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Senate committee passes DV shield law
March 26, 2008, 12:00 AM By Michelle Durand

Domestic violence victims will not be held in contempt for refusing to testify against their alleged attackers under a state shield law passed by a state Senate committee yesterday and sparked by a 2005 San Mateo County case in which a woman was threatened with jail for not cooperating with prosecution of her ex-boyfriend.

The bill, authored by state Sen. Leland Yee, D-San Mateo/San Francisco, must pass the full Senate and Assembly to become law but the 3-2 partisan vote of the Senate Public Safety Committee is considered a major step toward that goal.

Likewise, the testimony of Katina Britt, the victim of the San Mateo County case that provoked the bill, was a major reason for its committee passage.

"Having Katina there puts a human face behind what the prosecutors make women go through,” Yee said.

The bill is a mirror image of legislation he proposed in 2006 following the domestic violence trial of David Gilford and subsequent contempt charge for Britt, his former girlfriend.

The bill mimics an existing 1991 law for sexual assault victims, commonly referred to as a shield law.

"Victims of domestic violence deserve the same protection ... and should not be re-victimized by forced testimony, imprisonment or community services,” said Yee, referring to the actions a judge can use in the face of an uncooperative witness.

Yee, an assemblyman during the first proposal, yanked the legislation when it appeared headed for defeat. In the time since, Yee culled the support of domestic violence victim advocacy groups and ensured Britt would tell her story personally to senators.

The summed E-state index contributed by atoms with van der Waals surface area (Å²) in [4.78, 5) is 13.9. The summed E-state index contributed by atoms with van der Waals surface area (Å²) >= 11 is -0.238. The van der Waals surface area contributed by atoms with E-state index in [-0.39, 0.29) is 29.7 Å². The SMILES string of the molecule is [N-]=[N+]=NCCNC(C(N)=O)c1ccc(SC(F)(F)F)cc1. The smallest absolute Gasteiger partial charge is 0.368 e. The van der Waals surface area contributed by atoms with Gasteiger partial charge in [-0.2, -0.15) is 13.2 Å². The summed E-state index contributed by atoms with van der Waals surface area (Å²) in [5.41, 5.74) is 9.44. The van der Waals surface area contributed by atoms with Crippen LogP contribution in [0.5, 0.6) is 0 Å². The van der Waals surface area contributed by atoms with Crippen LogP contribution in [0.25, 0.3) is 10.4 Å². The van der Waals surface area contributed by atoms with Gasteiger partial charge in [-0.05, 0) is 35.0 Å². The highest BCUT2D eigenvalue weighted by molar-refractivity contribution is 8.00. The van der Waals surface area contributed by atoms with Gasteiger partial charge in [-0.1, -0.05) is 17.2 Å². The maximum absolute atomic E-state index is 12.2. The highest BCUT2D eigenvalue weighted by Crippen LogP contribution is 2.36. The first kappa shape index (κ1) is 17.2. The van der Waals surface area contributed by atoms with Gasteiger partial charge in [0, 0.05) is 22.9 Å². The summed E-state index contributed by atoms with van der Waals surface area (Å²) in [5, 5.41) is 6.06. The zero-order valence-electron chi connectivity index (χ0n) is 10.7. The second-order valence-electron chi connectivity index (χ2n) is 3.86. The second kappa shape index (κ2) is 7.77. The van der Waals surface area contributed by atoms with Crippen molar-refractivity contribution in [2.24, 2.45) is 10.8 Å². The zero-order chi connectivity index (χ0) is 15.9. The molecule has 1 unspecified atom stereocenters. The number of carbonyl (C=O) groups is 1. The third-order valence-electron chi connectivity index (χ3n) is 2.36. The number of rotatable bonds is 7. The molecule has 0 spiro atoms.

"I felt the system had given up on me,” Britt testified. "The DA wanted to victimize me once more and the court willingly obliged. I wish I had the protection sought by Senator Yee’s bill.”

What has not changed in the last two years is the stance of the San Mateo County District Attorney’s Office.

Pulling a victim’s testimony from a domestic violence trial undercuts the ability to prosecute in some cases and will play a role in deciding whether to even file charges, said Chief Deputy District Attorney Steve Wagstaffe.

In the case of Britt’s abuser, prosecutors were forced to drop the domestic violence charges after Britt refused to testify against Gilford.

According to the prosecution’s case, Gilford broke into Britt’s home on Nov. 9, 2003. He allegedly jumped from under her bed, accusing her of cheating and assaulted her so badly she was left unconscious and with a bleeding kidney. During the seven-day trial in November 2005, Britt took the stand but refused to cooperate.

Without Britt’s help, prosecutors said their hands were tied. Under a recent Supreme Court decision commonly referred to as Crawford, a victim must testify on their own behalf. A court is limited in what hearsay it allows.

Gilford was sentenced to seven years prison on charges of assault and residential burglary.

Judge Robert Foiles threatened to jail Britt for contempt, sparking a tangential legal battle that ended after she secured an emergency stay of the order and a state appeals court declined to review the matter. Instead, it dissolved the case, calling it moot once Gilford was convicted.

Yee’s bill now heads to the full Senate and may be heard as early as next week.

Supporters, according to Yee’s office, include the California Partnership to End Domestic Violence, the California Coalition Against Sexual Assault, California Protective Parents Association, California Public Defenders Association, Crime Victims United, Taxpayers for Improving Public Safety and the American Federation of State, County and Municipal Employees.

Yee doesn’t foresee the state District Attorney’s Association or local prosecutors budging from their position.

"Prosecutors want as many weapons in their arsenal as possible, and I don’t think they truly care about the consequences of their actions on individuals,” Yee said.

Instead, the situation is reminiscent of other situations in which the ends were thought to justify the means, he said.

"What we’re dealing with to some extend reminds me of what happened with those Army personnel in Guatanamo Bay who felt they needed to extract confessions from detainees. They thought it was for the greater good to get information whether or not what they were doing is horrible,” he said.

Michelle Durand can be reached by e-mail: or by phone: (650) 344-5200 ext. 102.

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